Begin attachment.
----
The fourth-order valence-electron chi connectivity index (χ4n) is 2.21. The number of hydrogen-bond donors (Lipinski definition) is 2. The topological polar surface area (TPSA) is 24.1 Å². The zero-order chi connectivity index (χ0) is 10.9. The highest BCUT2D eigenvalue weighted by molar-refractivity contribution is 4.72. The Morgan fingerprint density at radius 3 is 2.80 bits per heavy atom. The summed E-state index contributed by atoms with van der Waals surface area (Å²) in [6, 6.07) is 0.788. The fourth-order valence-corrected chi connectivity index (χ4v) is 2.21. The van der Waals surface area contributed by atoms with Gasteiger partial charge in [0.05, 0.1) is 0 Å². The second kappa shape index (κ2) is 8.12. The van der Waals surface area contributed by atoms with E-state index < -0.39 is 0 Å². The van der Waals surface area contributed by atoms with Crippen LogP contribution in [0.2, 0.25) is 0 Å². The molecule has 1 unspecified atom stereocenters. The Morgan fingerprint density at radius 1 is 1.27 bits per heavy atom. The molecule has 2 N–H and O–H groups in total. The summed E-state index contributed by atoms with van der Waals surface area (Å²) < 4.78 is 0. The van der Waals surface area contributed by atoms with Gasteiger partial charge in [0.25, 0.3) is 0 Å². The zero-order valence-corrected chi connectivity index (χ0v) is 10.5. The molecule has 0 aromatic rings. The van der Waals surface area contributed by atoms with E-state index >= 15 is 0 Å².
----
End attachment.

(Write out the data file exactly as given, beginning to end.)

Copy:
The fourth-order valence-electron chi connectivity index (χ4n) is 2.21. The number of hydrogen-bond donors (Lipinski definition) is 2. The topological polar surface area (TPSA) is 24.1 Å². The zero-order chi connectivity index (χ0) is 10.9. The highest BCUT2D eigenvalue weighted by molar-refractivity contribution is 4.72. The Morgan fingerprint density at radius 3 is 2.80 bits per heavy atom. The summed E-state index contributed by atoms with van der Waals surface area (Å²) in [6, 6.07) is 0.788. The fourth-order valence-corrected chi connectivity index (χ4v) is 2.21. The van der Waals surface area contributed by atoms with Gasteiger partial charge in [0.05, 0.1) is 0 Å². The second kappa shape index (κ2) is 8.12. The van der Waals surface area contributed by atoms with E-state index < -0.39 is 0 Å². The van der Waals surface area contributed by atoms with Crippen LogP contribution in [0.2, 0.25) is 0 Å². The molecule has 1 unspecified atom stereocenters. The Morgan fingerprint density at radius 1 is 1.27 bits per heavy atom. The molecule has 2 N–H and O–H groups in total. The summed E-state index contributed by atoms with van der Waals surface area (Å²) < 4.78 is 0. The van der Waals surface area contributed by atoms with Gasteiger partial charge in [0.25, 0.3) is 0 Å². The zero-order valence-corrected chi connectivity index (χ0v) is 10.5. The molecule has 0 aromatic rings. The van der Waals surface area contributed by atoms with E-state index >= 15 is 0 Å².